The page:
QUESTIONS ABOUT US
Q: Who are you and what do you do?
A: New Music Classics, established on the Web in the year 2000, publishes new classical music in a wide variety of styles for piano, harpsichord, synthesizer, and other keyboard instruments; chamber ensemble; symphony orchestra; voice; and chorus.
At the present time, our catalogs are devoted entirely to the music of American composer Joseph Dillon Ford. Educated at Harvard, where he was a Variell Scholar, Dillon Ford was long active in higher education as a teacher of music and the humanities, and has distinguished himself as a pioneering exponent of the emerging historicist school of composition. His astonishingly diverse body of work draws directly upon the great musical traditions of the past towards the realization of a new musical art in which history resonates with a powerful living presence. Beauty, comprehensibility, fine craftsmanship, and the highest possible aesthetic quality are the cornerstones of a stylistic pluralism that boldly affirms the unity and inseparability of yesterday, today, and tomorrow.
Through its online educational initiatives, publications, and research activities, New Music Classics is a distinct and important vehicle for promoting the new historicism in music and the humanities on behalf of an ever-expanding international coalition of creative minds, students of the applied and performing arts, and the general public.
QUESTIONS ABOUT OUR MUSIC PUBLICATIONS
Q: What about the quality of your editions?
A: New Music Classics and the composers whose works appear in our catalogs insist on superior printing and binding standards for all of the scores we publish. Nothing less will do.
All scores are typeset to the highest professional standards with Finale® music publishing software and output at a minimum resolution of 1200 dots per inch. All musical elements are laser-sharp and precise, without the jagged or fuzzy edges evident at lower print resolutions. Each cover is tastefully designed, often with distinctive graphics, as the example below illustrates:
It is important to emphasize that the blurred or grainy graphic quality of excerpts from our scores appearing on this web site as JPG files is decidedly inferior to that of the actual printed music you will receive. We use low-resolution JPG files because they are small enough to allow for easy downloading and viewing with most web browsers.
Each volume of music you order is printed on heavy acid-free paper to ensure longevity, then comb-bound in a protective clear vinyl cover to facilitate use by performers.
All of our scores come with a biography of the composer and program notes, thus enhancing you enjoyment and understanding of the music and its background.
New Music Classics editions are exclusively available through this web site, and all are personally autographed by the composer. Some are also embossed with the composer's personal seals as a further index of authenticity and distinction.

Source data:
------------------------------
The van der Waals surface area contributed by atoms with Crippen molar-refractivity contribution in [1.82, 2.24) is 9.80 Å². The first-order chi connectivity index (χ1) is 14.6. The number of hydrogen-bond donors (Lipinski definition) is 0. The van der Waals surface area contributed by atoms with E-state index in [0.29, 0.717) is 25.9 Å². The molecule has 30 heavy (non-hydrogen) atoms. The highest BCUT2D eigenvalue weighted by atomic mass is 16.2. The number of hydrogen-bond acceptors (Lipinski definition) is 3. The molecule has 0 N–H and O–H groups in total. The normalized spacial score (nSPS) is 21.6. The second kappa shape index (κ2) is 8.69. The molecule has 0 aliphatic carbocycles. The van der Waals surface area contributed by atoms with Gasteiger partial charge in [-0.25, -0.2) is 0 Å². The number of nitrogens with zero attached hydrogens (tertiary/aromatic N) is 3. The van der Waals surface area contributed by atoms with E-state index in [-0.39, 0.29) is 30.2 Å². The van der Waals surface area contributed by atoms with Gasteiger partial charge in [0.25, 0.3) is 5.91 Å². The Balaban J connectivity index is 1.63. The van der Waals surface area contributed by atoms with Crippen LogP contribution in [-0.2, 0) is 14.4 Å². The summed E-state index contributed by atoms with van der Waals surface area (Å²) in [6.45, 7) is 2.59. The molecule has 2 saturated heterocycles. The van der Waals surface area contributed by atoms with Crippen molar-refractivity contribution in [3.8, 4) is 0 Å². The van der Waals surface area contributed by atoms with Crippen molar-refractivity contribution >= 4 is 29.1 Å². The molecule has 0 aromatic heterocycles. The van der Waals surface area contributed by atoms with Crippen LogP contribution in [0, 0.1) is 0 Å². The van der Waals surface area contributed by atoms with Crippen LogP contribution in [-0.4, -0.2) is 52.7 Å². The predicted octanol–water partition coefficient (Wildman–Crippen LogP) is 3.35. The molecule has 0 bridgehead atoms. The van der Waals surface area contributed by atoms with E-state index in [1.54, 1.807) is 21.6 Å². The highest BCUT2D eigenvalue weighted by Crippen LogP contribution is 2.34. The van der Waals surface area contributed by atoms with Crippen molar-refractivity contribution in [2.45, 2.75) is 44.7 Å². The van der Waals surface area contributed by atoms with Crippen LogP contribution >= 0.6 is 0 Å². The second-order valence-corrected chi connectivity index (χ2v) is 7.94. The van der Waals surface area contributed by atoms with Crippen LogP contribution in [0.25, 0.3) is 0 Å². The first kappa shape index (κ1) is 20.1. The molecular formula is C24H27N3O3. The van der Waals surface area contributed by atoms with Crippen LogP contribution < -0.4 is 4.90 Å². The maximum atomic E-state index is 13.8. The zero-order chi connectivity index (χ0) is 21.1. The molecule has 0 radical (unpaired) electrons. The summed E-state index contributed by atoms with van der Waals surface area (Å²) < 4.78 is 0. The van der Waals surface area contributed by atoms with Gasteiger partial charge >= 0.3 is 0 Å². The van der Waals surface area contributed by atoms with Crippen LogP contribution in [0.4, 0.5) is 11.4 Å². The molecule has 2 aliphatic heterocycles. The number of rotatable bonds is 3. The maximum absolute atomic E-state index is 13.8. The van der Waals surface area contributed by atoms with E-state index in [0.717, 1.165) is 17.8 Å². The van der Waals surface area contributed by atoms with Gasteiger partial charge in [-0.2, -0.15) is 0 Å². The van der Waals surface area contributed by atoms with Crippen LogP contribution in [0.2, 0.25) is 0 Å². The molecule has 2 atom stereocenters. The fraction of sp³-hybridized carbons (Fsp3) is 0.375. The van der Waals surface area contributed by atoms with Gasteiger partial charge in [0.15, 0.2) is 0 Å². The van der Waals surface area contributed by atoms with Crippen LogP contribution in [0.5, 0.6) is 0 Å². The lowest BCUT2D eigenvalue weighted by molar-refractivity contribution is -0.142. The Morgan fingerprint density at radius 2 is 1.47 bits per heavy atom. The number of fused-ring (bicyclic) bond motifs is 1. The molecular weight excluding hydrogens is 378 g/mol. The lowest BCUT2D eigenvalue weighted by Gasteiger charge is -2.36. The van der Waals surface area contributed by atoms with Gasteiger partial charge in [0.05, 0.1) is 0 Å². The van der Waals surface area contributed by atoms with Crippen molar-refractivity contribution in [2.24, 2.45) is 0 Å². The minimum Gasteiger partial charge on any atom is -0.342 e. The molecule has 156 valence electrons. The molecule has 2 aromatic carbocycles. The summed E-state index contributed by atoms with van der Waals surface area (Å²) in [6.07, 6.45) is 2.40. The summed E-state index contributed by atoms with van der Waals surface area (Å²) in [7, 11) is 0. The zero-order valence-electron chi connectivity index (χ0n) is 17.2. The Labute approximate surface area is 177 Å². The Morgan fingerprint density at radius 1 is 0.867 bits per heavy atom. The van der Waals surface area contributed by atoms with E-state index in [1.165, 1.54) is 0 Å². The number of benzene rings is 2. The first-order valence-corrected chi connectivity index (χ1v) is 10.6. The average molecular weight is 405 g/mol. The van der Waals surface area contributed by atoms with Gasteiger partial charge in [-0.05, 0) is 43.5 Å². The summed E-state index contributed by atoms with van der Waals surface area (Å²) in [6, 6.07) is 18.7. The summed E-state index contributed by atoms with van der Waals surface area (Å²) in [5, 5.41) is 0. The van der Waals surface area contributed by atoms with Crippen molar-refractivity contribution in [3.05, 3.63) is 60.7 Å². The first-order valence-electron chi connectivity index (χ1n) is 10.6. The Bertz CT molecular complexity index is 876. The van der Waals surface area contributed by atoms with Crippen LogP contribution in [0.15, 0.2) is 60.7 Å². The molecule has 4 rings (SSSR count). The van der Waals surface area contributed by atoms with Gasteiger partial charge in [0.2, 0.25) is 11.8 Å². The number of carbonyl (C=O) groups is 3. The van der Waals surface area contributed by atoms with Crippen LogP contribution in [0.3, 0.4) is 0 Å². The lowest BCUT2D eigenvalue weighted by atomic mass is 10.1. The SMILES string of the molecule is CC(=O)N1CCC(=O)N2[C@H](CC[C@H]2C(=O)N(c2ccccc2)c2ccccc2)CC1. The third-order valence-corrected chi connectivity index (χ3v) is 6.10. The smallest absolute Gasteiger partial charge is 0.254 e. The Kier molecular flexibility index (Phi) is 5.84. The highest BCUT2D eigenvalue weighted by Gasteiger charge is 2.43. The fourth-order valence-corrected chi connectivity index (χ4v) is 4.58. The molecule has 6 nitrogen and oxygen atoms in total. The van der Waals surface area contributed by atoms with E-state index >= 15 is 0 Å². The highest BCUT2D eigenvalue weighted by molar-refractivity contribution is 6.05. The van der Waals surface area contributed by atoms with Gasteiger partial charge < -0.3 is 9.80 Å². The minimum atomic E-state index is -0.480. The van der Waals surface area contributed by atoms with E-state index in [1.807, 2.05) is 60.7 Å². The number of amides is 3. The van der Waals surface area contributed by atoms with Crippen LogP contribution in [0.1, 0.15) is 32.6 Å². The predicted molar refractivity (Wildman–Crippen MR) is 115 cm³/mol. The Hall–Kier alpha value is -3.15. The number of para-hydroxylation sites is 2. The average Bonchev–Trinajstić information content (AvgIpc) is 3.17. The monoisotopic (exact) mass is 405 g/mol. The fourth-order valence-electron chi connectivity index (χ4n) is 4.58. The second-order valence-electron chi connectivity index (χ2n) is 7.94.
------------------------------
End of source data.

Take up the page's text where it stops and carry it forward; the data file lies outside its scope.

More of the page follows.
QUESTIONS ABOUT THE INFORMATION IN OUR CATALOGS
Q: What is the purpose of your online catalogs?
A: Our catalogs contain complete information about all of the music we publish. They also provide links to excerpts from our published scores, complete MIDI files for each work, and educational visuals and program notes. Each item in every catalog is assigned a unique letter-number (for example, #A-1) to make identification and placing orders extremely easy. All catalog items also include brief descriptions about musical form, style, or content.
Information shown in square brackets under each item indicates meter; key/mode (with lowercase letters representing minor keys and uppercase letters representing major keys); and level of difficulty (as explained below).
Q: How can I tell how easy or difficult a piece is to perform?
A: We use a simple, easy-to-understand letter code. "E" movements are technically easy. "M" movements are of moderate difficulty. "D" movements pose difficulties requiring advanced technique and mature musicianship. Those movements whose technical requirements are somewhat greater than the basic levels represented by these three categories are indicated by a plus sign: thus, "E+" is somewhere between "E" and "M", "M+" is somewhere between "M" and "D", and "D+" is somewhat more difficult than "D."
No such technical rating system is applicable to every performer. What may seem easy to one player may be difficult for another. Generally, the easiest pieces require at least a year or more of formal instruction by a qualified teacher, while the most difficult pieces demand mature technical and interpretive skills that may take many years of study and practice to acquire.
The level of difficulty shown, however, is not intended as a rating of musical quality. Whatever its technical requirements, each piece is a unique creation representing the composer's finest possible invention and craftsmanship.
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